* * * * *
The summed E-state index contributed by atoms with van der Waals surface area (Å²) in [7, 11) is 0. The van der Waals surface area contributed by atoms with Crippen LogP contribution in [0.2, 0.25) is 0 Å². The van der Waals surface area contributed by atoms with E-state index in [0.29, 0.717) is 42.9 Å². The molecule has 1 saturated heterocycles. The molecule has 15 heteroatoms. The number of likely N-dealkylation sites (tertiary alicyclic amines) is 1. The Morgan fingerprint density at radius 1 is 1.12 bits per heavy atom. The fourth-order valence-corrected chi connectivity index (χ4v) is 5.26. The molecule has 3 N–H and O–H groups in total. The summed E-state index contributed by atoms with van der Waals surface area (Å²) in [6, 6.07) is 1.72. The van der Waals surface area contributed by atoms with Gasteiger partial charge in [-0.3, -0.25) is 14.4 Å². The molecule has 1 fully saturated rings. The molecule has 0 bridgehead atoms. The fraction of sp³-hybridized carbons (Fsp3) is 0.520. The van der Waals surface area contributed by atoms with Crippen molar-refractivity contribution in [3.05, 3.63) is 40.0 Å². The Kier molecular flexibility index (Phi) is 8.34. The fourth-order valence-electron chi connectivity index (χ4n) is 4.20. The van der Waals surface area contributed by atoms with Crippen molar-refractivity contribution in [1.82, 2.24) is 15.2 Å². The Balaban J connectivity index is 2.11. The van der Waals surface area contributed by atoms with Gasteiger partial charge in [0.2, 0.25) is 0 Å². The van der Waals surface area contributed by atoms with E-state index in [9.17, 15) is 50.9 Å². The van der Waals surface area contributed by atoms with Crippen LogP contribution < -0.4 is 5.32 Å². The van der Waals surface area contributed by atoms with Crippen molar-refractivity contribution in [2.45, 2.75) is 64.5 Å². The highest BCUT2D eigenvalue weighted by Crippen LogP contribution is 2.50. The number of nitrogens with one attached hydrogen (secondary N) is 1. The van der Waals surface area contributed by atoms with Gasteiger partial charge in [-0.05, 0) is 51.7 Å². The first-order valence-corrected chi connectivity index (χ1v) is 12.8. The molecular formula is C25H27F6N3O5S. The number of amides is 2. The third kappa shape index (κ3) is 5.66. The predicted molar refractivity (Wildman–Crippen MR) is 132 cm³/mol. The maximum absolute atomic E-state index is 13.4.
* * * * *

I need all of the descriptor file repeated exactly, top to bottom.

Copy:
The summed E-state index contributed by atoms with van der Waals surface area (Å²) in [7, 11) is 0. The van der Waals surface area contributed by atoms with Crippen LogP contribution in [0.2, 0.25) is 0 Å². The van der Waals surface area contributed by atoms with E-state index in [0.29, 0.717) is 42.9 Å². The molecule has 1 saturated heterocycles. The molecule has 15 heteroatoms. The number of likely N-dealkylation sites (tertiary alicyclic amines) is 1. The Morgan fingerprint density at radius 1 is 1.12 bits per heavy atom. The fourth-order valence-corrected chi connectivity index (χ4v) is 5.26. The molecule has 3 N–H and O–H groups in total. The summed E-state index contributed by atoms with van der Waals surface area (Å²) in [6, 6.07) is 1.72. The van der Waals surface area contributed by atoms with Gasteiger partial charge in [-0.3, -0.25) is 14.4 Å². The molecule has 1 fully saturated rings. The molecule has 0 bridgehead atoms. The fraction of sp³-hybridized carbons (Fsp3) is 0.520. The van der Waals surface area contributed by atoms with Crippen molar-refractivity contribution in [3.05, 3.63) is 40.0 Å². The Kier molecular flexibility index (Phi) is 8.34. The fourth-order valence-electron chi connectivity index (χ4n) is 4.20. The van der Waals surface area contributed by atoms with Crippen molar-refractivity contribution in [1.82, 2.24) is 15.2 Å². The Balaban J connectivity index is 2.11. The van der Waals surface area contributed by atoms with Gasteiger partial charge in [0.2, 0.25) is 0 Å². The van der Waals surface area contributed by atoms with E-state index in [9.17, 15) is 50.9 Å². The van der Waals surface area contributed by atoms with Crippen LogP contribution < -0.4 is 5.32 Å². The van der Waals surface area contributed by atoms with Crippen molar-refractivity contribution in [2.45, 2.75) is 64.5 Å². The highest BCUT2D eigenvalue weighted by Crippen LogP contribution is 2.50. The number of nitrogens with one attached hydrogen (secondary N) is 1. The van der Waals surface area contributed by atoms with Gasteiger partial charge in [-0.05, 0) is 51.7 Å². The first-order valence-corrected chi connectivity index (χ1v) is 12.8. The molecular formula is C25H27F6N3O5S. The number of amides is 2. The third kappa shape index (κ3) is 5.66. The predicted molar refractivity (Wildman–Crippen MR) is 132 cm³/mol. The maximum absolute atomic E-state index is 13.4.